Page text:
LINKIN’, LINKIN’…: The Linkery’s focus on not only what you eat, but also in what environment and where it comes from, has been a winning formula for the last three years, prompting the restaurant to move to a bigger location in May that more than doubled its space to 5,000 square feet with a 150-seat capacity. Founder Jay Porter serves an array of grass-fed meats and organic vegetables and fruits produced by independent farmers who often receive a plug on the menu. Diners can read the blog about the origins of the food, or check out the menu at thelinkery.com, where eye-catchers include carrot ginger soup ($7.50), pan-seared fluke with a blood orange vinaigrette ($18.50) and house-cured sausages ($9 to $19). Vegetarians can opt for garden lasagna and Portobello tacos. Inside the aubergine-colored building, the restaurant hews to a “preindustrial perfect” motif with roll-up garage doors of glass, reclaimed wood tables and a salvaged bar from Indiana. Diners can spy the servers and chefs at work in the central kitchen, keeping the food prep transparent as well.
FRENCH TREAT: San Diego’s once-grungy East Village has classed up and Café Chloe’s arrival in December 2004 only helped spur that gentrification. Inspired by the clean, unsauced fare of French bistros, its founders and partners, Tami Ratliffe, John Clute and Alison McGrath, who have 60 years of restaurant experience among them, have created the go-to neighborhood spot for the area’s artists, students, architects and designers, who often visit more than once a day for a quick cappuccino or crème brûlée. The edited menu changes frequently — check it out at cafechloe.com — but there are always staples like mussels with saffron broth, steak and frites, the signature macaroni and gorgonzola gratin with pancetta and the smoked trout and apple salad. Prices ranging from $7 to $12 for breakfast, $10 to $15 for lunch and $12 to $21 for dinner. The owners plan to go green and serve only locally or sustainably grown foods.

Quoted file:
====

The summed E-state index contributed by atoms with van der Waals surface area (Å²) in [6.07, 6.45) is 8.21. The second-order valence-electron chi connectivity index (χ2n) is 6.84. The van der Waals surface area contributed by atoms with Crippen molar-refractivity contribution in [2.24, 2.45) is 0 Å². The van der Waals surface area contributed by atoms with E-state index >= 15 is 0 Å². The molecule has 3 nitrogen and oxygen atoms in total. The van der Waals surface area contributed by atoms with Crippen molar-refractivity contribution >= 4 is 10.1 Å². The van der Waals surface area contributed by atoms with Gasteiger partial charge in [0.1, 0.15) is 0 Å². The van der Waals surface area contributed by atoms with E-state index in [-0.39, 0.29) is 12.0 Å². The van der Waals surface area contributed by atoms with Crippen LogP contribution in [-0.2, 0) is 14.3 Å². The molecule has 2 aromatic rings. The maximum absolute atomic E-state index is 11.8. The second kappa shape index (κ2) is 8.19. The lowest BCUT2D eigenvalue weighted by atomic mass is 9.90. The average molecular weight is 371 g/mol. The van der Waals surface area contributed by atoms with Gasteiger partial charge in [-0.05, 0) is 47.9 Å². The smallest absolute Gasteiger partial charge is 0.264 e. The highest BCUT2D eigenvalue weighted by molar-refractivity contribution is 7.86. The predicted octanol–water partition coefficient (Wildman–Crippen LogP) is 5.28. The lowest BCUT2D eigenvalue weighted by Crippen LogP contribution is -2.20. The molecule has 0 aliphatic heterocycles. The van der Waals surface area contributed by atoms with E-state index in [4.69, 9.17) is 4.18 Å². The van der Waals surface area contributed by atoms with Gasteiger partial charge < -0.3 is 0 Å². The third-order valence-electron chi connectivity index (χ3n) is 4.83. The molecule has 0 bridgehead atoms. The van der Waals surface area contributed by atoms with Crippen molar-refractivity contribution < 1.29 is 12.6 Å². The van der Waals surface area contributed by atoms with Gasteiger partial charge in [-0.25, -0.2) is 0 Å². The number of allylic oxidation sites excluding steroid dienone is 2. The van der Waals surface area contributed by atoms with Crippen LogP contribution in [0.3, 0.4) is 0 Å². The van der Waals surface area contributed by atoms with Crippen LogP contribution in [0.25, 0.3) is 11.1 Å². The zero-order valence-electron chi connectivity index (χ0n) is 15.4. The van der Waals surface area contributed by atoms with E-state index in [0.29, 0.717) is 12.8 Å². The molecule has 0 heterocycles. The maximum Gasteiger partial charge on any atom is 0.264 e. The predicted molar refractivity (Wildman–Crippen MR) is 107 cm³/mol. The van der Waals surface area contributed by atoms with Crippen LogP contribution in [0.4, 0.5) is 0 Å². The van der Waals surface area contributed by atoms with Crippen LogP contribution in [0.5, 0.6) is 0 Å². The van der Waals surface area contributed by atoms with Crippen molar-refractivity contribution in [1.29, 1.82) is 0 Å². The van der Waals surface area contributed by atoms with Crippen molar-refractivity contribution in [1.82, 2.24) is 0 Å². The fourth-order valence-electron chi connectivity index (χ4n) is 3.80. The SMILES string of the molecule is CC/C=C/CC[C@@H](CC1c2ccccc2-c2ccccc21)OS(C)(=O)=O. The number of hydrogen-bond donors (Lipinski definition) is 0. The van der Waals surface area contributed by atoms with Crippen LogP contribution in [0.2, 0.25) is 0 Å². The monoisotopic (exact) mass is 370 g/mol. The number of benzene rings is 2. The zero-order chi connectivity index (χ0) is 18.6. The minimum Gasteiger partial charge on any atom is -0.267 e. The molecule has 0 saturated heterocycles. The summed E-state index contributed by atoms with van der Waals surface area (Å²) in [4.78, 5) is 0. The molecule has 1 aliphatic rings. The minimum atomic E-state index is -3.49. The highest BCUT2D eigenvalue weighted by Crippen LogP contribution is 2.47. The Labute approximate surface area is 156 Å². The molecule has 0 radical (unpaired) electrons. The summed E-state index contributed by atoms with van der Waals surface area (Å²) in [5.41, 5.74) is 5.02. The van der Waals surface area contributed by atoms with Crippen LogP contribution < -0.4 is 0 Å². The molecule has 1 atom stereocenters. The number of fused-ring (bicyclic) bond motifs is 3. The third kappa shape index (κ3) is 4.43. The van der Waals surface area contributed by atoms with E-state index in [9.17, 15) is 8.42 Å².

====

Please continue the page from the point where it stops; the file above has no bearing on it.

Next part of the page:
ROOM WITH A VIEW: Open kitchens were once the restaurant rage. Now, The Guild restaurant in East Downtown, six blocks south of Petco Park, is taking that experience to a new level. Patrons of the year-old eatery, designed with bamboo wood and stainless steel furnishings, can look through a window into a metal fabrication shop, where workers weld furniture, staircases and domes. The industrial atmosphere honed by owners Linda Karp and Paul Basile belies the refined cooking of chef Craig Jimenez, who churns out American recipes with an international twist, such as Kobe beef sliders and chevre brûlée (artichoke with caramelized goat cheese served on a toastette), priced from $10 to $15 for lunch and $15 to $28 for dinner. Its Web site, theguildrestaurant.com, has details about new features like the sake lounge serving 15 varieties in the restaurant’s former mezzanine office space, info on special events, including a planned sake school and sake tastings with a sommelier. The changes are in step with the developing neighborhood, which has added condos and apartments and nightlife-seeking dwellers.
BATTLE OF BRITAIN: Foodies living more than 20 miles away in Del Mar are known to make the drive to Jaynes Gastropub in North Park to dine on rustic, European-influenced cuisine envisioned by owners Jayne Battle and her fiancé, Jon Erickson. Battle, who moved to the U.S. from England when she was seven years old, has sought to re-create her home continent’s dining experiences with robust entrées, like wiener schnitzel with spaetzle, sea bass fish and chips and braised short ribs. One American staple, however, is a customer favorite: the Jayne burger, a 7-oz. patty and heaped with house-made pickled onions, aged cheddar and garlic aioli. Natural wines, a movement that originated in France and produces wines in a traditional manner with very little technological or chemical intervention, and rare beers — like the hard-to-find Belgian ale Chimay White on tap — are also a focus. More information is available at jaynesgastropub.com. Inside, a quaint decor of hexagonal tile floors, a tin ceiling, pendant lights and lace curtains sets the mood, and outside there’s a soothing patio framed by a weathered brick wall.